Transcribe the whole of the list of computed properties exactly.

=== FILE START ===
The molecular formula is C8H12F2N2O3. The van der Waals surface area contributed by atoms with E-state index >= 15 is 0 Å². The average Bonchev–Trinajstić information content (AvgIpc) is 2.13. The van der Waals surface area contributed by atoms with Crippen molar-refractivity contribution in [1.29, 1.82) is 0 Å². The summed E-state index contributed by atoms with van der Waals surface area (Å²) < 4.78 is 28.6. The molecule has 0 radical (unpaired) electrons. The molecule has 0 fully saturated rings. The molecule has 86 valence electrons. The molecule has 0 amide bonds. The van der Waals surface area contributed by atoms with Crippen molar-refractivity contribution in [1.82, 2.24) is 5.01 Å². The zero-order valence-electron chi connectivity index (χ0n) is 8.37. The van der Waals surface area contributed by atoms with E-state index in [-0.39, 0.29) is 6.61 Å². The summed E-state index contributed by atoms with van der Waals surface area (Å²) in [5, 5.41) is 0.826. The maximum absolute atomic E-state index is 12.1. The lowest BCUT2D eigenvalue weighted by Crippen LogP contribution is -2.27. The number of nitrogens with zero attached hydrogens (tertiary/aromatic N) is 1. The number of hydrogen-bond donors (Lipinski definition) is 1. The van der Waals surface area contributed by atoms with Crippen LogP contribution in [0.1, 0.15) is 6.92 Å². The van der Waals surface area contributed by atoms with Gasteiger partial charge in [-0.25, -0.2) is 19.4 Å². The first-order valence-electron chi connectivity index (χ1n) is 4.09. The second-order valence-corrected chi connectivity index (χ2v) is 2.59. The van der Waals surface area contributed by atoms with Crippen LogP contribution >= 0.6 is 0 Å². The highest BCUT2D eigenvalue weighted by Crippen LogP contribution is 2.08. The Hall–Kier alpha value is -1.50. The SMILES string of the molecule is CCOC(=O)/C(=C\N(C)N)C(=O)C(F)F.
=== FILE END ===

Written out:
The molecular formula is C8H12F2N2O3. The van der Waals surface area contributed by atoms with E-state index >= 15 is 0 Å². The average Bonchev–Trinajstić information content (AvgIpc) is 2.13. The van der Waals surface area contributed by atoms with Crippen molar-refractivity contribution in [1.29, 1.82) is 0 Å². The summed E-state index contributed by atoms with van der Waals surface area (Å²) < 4.78 is 28.6. The molecule has 0 radical (unpaired) electrons. The molecule has 0 fully saturated rings. The molecule has 86 valence electrons. The molecule has 0 amide bonds. The van der Waals surface area contributed by atoms with Crippen molar-refractivity contribution in [1.82, 2.24) is 5.01 Å². The zero-order valence-electron chi connectivity index (χ0n) is 8.37. The van der Waals surface area contributed by atoms with E-state index in [-0.39, 0.29) is 6.61 Å². The summed E-state index contributed by atoms with van der Waals surface area (Å²) in [5, 5.41) is 0.826. The maximum absolute atomic E-state index is 12.1. The lowest BCUT2D eigenvalue weighted by Crippen LogP contribution is -2.27. The number of nitrogens with zero attached hydrogens (tertiary/aromatic N) is 1. The number of hydrogen-bond donors (Lipinski definition) is 1. The van der Waals surface area contributed by atoms with Crippen LogP contribution in [0.1, 0.15) is 6.92 Å². The van der Waals surface area contributed by atoms with Gasteiger partial charge in [-0.25, -0.2) is 19.4 Å². The first-order valence-electron chi connectivity index (χ1n) is 4.09. The second-order valence-corrected chi connectivity index (χ2v) is 2.59. The van der Waals surface area contributed by atoms with Crippen LogP contribution >= 0.6 is 0 Å². The highest BCUT2D eigenvalue weighted by Crippen LogP contribution is 2.08. The Hall–Kier alpha value is -1.50. The SMILES string of the molecule is CCOC(=O)/C(=C\N(C)N)C(=O)C(F)F.